• Opinion 2: "If you believe that wages and prices are not perfectly flexible and there are many that are not, then the economy can get pushed away from full employment“ (Ben Bernanke)
  • What happens without exchange rate “buffer”? If competitiveness cannot be achieved via lower prices (either via exchange rate or lower wages or increased productivity) it will result in lower quantity demanded – Result: unemployment
  • In a Nutshell
    • The benefits:
      • A currency becomes more useful as it is used in a wider economic area
    • The costs:
      • loss of monetary and exchange rate instruments
      • matters in presence of:
        • price and wage stickiness
        • asymmetric shocks.( a recession which only affects some members of a group of trading countries)
  • Implications of Asymmetric Shocks
    • Asymmetric shock = a recession which only affects some members of a group of trading countries
    • Asymmetric shocks make it difficult for the central bank of a monetary union to conduct monetary policy
    • Questions:
      • What reduces the incidence of asymmetric shocks?
      • What makes it easier to cope with shocks when they occur.
    • The analysis develops six OCA criteria.
  • Six OCA criteria
    • Three classic (economic) criteria
      • Robert Mundell – Labour Mobility
      • Peter Kenen – Production Diversification
      • Ronald McKinnon - Openness
    • Three political criteria
      • Fiscal Transfers
      • Homogeneous Preferences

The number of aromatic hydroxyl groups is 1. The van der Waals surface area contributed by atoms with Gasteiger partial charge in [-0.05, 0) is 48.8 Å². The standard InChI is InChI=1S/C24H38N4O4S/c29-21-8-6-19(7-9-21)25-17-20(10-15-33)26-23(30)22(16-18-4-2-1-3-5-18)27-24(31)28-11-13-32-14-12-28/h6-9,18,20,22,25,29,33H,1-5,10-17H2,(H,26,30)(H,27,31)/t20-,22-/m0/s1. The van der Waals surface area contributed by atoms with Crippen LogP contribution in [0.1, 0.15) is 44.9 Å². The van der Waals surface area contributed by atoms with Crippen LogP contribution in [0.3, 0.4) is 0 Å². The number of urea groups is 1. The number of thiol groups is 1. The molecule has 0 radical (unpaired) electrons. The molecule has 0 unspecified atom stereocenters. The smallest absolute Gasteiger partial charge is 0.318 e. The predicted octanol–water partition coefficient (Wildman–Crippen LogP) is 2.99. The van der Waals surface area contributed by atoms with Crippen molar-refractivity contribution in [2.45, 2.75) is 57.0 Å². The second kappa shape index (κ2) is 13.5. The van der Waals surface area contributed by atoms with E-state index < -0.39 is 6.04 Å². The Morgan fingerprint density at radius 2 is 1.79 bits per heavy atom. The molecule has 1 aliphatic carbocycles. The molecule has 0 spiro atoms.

• Commonality of Destiny
  • Criterion 1 (Mundell): Labour Mobility
      • If workers are highly mobile between two nations, those nations are more likely to form an optimal currency area.
      • Labour mobility is easier within national borders (culture, language, legislation, welfare, etc.)
      • See Chapter on Labour Markets and Migration
    -> Conclusion: Not enough labor mobility for an OCA
  • Criterion 2 (Kenen): Production Diversification
    • Countries whose production and exports are widely diversified and of similar structure form an OCA.
      • In that case, there are few asymmetric shocks and each of them is likely to be of small concern.
    Conclusion: -> Diversification criterion fulfilled
  • Criterion 3 (McKinnon): Openness
    • Countries which are very open to trade and trade heavily with each other form an OCA.
    • If all goods are traded, domestic good prices must be flexible and the exchange rate does not matter for competitiveness.
  • Criterion 4: Fiscal Transfers
    • Countries that agree to compensate each other for adverse shock form an OCA.
    • Transfers can act as an insurance that mitigates the costs of an asymmetric shock.
    • Transfers exist within national borders:
      • implicitly through the welfare system
      • explicitly in federal states.
    Should EU become a “Transfer – Union”?
  • Criterion 5: Homogeneous Preferences
    • Countries that share a wide consensus on the way to deal with shocks form an OCA.
    • There is more than one way to tackle a given economic problem. The partners of an OCA need to be agreed on economic policy as a whole, such as whether to target inflation or unemployment, or whether to favor exporters or importers.
    • If the currency area members do not share the same preferences over trade-offs, each of them will want the common central bank to pursue different policies.
  • Criterion 5: Homogeneous Preferences
  • Criterion 6: Commonality of Destiny
    • Countries that view themselves as sharing a common destiny better accept the costs of operating an OCA.
    • A common currency will always face occasional asymmetric shocks that result in temporary conflicts of interests:
      • this calls for accepting such economic costs in the name of a higher purpose.
    Solidarity is only easy in “golden years”
  • Overall
    • The OCA glass is half full, or half empty.
    • Living in a monetary union may help fulfil the OCA criteria over time.
    • In the end:
    • Monetary union is not only about economics!